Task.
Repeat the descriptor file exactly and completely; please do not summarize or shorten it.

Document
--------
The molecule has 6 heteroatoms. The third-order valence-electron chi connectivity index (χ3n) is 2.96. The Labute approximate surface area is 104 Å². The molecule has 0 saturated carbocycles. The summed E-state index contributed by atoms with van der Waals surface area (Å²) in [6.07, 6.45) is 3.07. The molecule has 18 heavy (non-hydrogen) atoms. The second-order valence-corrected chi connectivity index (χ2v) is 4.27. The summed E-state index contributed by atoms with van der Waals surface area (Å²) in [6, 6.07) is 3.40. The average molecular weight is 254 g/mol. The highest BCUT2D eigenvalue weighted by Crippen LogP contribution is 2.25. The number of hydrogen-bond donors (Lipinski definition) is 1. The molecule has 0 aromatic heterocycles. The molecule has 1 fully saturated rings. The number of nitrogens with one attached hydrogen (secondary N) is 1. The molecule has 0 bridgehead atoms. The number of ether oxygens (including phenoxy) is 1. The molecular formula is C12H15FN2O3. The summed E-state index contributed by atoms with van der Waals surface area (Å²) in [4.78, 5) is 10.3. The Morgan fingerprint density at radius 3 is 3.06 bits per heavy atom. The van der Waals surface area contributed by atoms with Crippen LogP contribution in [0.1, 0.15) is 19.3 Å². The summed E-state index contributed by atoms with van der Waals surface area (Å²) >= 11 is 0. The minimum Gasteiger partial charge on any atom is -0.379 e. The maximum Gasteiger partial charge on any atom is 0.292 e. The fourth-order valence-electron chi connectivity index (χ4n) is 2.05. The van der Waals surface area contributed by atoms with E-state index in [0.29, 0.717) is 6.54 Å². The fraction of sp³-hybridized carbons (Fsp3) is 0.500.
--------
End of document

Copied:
The molecule has 6 heteroatoms. The third-order valence-electron chi connectivity index (χ3n) is 2.96. The Labute approximate surface area is 104 Å². The molecule has 0 saturated carbocycles. The summed E-state index contributed by atoms with van der Waals surface area (Å²) in [6.07, 6.45) is 3.07. The molecule has 18 heavy (non-hydrogen) atoms. The second-order valence-corrected chi connectivity index (χ2v) is 4.27. The summed E-state index contributed by atoms with van der Waals surface area (Å²) in [6, 6.07) is 3.40. The average molecular weight is 254 g/mol. The highest BCUT2D eigenvalue weighted by Crippen LogP contribution is 2.25. The number of hydrogen-bond donors (Lipinski definition) is 1. The molecule has 0 aromatic heterocycles. The molecule has 1 fully saturated rings. The number of nitrogens with one attached hydrogen (secondary N) is 1. The molecule has 0 bridgehead atoms. The number of ether oxygens (including phenoxy) is 1. The molecular formula is C12H15FN2O3. The summed E-state index contributed by atoms with van der Waals surface area (Å²) in [4.78, 5) is 10.3. The Morgan fingerprint density at radius 3 is 3.06 bits per heavy atom. The van der Waals surface area contributed by atoms with Crippen LogP contribution in [0.1, 0.15) is 19.3 Å². The summed E-state index contributed by atoms with van der Waals surface area (Å²) >= 11 is 0. The minimum Gasteiger partial charge on any atom is -0.379 e. The maximum Gasteiger partial charge on any atom is 0.292 e. The fourth-order valence-electron chi connectivity index (χ4n) is 2.05. The van der Waals surface area contributed by atoms with E-state index in [0.29, 0.717) is 6.54 Å². The fraction of sp³-hybridized carbons (Fsp3) is 0.500.